In order to understand how complex materials merge at the boundary, scientists look at cross-sections of an oxide superlattices. In this picture, peaks correspond to layers of cuprate superconductor and valleys to metallic manganites (bottom region). The power of scanning tunneling microscopy allows researchers to gain insight into both the material's topography as well as its electronic properties.Just like people, materials can sometimes exhibit “multiple personalities.” This kind of unusual behavior in a certain class of materials has compelled researchers at the U.S. Dept. of Energy (DOE)’s Argonne National Laboratory to take a closer look at the precise mechanisms that govern the relationships between superconductivity and magnetism.

Previous measurements of magnetic and electronic properties in these superconducing oxide materials relied on aggregate or “bulk” measurements of a large area. By using advanced scanning tunneling microscopy at the laboratory’s Center for Nanoscale Materials, Argonne physicist John Freeland and materials scientist Nathan Guisinger were able to develop a clearer picture of the physical and chemical behavior of boundary regions within the material.

According to Guisinger, the most important regions of study in oxide superconductors are the boundaries or interfaces.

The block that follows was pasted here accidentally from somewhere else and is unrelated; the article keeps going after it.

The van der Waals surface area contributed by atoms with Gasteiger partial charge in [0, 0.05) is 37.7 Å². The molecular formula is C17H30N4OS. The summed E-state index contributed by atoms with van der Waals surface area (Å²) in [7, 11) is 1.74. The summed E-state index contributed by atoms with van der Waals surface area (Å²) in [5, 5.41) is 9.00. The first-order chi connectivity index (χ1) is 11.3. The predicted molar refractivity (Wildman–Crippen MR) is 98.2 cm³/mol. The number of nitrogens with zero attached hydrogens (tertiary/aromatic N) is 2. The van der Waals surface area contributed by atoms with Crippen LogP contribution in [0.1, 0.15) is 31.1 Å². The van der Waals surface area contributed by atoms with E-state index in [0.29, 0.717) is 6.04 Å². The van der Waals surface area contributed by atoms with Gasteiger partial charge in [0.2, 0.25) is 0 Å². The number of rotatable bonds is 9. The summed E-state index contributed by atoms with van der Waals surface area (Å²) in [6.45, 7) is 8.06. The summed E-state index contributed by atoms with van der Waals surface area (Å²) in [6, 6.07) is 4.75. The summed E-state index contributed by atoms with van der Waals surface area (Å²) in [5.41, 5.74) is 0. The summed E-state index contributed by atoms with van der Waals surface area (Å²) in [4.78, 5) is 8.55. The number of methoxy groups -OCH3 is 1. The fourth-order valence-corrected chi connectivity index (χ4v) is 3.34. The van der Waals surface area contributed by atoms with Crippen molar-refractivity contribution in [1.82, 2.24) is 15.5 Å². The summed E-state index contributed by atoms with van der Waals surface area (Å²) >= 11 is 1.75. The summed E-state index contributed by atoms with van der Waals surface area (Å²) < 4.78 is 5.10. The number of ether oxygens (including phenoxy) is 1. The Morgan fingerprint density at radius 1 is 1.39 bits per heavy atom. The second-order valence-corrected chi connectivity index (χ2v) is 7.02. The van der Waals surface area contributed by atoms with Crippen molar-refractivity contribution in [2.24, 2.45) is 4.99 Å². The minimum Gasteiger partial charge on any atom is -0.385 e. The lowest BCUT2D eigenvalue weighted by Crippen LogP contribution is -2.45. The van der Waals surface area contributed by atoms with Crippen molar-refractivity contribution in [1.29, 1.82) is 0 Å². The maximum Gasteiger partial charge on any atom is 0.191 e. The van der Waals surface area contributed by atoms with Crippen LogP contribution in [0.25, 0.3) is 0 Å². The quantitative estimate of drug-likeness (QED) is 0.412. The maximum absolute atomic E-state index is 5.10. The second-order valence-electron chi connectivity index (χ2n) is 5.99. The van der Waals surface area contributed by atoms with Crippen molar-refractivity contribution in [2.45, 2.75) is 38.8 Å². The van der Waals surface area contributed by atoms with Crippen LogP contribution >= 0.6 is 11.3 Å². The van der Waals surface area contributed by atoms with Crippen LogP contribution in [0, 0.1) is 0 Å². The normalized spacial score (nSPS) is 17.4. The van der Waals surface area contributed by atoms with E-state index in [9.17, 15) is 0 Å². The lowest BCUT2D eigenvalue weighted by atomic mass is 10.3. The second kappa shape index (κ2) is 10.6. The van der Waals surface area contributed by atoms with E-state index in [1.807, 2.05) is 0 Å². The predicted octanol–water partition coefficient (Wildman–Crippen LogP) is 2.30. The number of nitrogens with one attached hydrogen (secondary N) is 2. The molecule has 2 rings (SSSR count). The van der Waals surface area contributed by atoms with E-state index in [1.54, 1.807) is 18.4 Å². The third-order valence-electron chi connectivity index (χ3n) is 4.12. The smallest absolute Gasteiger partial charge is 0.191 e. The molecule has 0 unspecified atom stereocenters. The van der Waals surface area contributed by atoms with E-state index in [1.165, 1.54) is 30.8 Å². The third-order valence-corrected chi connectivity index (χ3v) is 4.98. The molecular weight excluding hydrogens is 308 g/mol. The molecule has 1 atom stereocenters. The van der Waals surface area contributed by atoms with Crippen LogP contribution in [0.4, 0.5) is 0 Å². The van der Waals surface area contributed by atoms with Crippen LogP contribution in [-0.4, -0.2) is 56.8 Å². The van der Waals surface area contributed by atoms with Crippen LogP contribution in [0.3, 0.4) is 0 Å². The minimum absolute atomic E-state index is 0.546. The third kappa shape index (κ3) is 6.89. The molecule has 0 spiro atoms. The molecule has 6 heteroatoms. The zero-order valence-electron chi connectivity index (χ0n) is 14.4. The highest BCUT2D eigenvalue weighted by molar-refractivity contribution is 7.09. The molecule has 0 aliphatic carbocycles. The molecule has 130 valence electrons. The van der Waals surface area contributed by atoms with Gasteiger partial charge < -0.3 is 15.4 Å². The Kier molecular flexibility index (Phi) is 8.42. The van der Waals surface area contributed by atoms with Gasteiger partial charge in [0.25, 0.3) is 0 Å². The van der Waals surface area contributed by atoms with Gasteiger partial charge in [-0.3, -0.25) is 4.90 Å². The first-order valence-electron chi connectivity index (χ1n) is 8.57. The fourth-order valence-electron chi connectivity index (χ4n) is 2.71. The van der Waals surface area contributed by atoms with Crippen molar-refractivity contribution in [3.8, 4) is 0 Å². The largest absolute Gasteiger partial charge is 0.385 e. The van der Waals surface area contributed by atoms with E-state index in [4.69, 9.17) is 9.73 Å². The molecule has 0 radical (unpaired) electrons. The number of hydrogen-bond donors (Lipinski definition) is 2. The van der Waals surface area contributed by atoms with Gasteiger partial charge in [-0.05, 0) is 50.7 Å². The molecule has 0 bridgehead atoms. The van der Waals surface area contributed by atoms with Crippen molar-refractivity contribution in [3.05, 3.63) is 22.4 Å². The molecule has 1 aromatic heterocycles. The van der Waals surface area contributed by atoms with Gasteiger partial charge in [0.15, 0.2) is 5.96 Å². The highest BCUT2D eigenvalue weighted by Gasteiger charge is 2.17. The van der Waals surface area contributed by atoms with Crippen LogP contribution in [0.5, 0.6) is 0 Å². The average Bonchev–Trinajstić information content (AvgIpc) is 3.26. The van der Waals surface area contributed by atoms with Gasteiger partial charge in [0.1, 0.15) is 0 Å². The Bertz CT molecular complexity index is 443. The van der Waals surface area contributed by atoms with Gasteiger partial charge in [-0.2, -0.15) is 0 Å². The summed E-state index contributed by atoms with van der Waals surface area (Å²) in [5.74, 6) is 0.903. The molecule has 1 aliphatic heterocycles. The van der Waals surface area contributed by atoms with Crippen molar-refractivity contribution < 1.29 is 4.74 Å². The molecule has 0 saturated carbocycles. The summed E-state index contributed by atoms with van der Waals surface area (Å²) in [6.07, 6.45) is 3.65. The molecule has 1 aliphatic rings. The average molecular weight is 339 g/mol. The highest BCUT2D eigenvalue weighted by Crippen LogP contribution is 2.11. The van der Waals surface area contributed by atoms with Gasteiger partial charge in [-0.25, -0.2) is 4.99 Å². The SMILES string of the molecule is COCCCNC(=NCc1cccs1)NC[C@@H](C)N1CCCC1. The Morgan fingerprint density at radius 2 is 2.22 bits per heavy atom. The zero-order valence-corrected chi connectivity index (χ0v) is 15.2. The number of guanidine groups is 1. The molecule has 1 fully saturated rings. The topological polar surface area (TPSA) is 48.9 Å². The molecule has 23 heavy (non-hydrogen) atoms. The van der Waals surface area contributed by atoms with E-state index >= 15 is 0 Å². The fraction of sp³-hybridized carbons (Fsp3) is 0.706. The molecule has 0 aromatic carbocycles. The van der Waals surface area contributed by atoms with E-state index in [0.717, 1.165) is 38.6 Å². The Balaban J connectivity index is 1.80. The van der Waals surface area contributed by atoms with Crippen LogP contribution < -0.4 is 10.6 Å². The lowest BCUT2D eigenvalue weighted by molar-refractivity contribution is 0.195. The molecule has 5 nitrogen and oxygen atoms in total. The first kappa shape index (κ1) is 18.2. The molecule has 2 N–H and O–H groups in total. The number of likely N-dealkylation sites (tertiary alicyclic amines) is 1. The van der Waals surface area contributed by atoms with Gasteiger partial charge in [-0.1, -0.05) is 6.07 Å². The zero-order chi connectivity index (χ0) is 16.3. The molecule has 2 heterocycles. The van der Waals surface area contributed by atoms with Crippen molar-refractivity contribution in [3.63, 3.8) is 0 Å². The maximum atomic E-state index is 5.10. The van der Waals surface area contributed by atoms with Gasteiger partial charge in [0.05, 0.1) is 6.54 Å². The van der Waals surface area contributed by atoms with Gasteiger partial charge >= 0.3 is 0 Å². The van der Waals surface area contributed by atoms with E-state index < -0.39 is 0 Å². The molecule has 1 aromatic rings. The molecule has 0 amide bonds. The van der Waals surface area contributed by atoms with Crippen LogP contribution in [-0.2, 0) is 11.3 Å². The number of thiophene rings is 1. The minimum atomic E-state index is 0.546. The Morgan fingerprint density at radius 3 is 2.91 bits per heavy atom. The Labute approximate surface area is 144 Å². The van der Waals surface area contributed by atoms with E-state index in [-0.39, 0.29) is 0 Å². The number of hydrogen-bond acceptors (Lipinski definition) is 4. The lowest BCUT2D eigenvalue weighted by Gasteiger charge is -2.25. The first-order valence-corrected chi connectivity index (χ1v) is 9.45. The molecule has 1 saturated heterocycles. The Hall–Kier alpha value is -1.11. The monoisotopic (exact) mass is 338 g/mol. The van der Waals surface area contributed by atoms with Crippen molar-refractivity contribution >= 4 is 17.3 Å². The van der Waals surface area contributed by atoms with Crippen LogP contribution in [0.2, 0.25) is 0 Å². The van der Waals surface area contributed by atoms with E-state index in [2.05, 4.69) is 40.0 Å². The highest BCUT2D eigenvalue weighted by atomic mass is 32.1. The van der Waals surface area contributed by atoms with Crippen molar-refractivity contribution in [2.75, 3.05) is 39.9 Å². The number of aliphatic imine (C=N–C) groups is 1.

Because these materials do not have natural cleavage planes that provide scientists an easy way of looking directly at the interfaces between two dissimilar oxides, the Argonne team needed a way of precisely probing tiny features along the edges of the materials.

“The surface often looks like broken glass—it’s jagged and rough,” Freeland said.  “But if you look at it closely enough, you can find plateaus in between the peaks and valleys, and some of those plateaus are level enough for us to extract the kind of information we need.”

The properties of electrons in regions near material boundaries in these structures are of special interest to physicists because they are not well understood.

“There are a lot of different ways these layers can interact,” Freeland said.  “Knowing where atoms are doesn’t necessarily tell you where the material superconducts.”

When one layer is superconducting and the other is magnetic, the Argonne researchers attempted to figure out how these two dissimilar phases met at their boundary. This required sampling the behavior of electrons in the region using especially sensitive scanning tunneling microscopy.

The planned upgrade to Argonne's Advanced Photon Source that will take place by the end of the decade has the potential to improve the data collection process. According to Freeland, current x-ray spectroscopy provides chemical information about the sample but does not give a highly resolved picture of its spatial or physical configuration, while electron microscopy reveals the second kind of information but not the former. 

Using the newly developed technique of coupling x-rays with scanning probes, the upgrade to the APS would allow researchers to combine the power of the two techniques in a single process, dramatically reducing the time and cost required to analyze the behavior of these materials.

The funding for the research comes from a laboratory-directed research and development grant. A paper based on the study can be found in Nature Communications.

Source: Argonne National Laboratory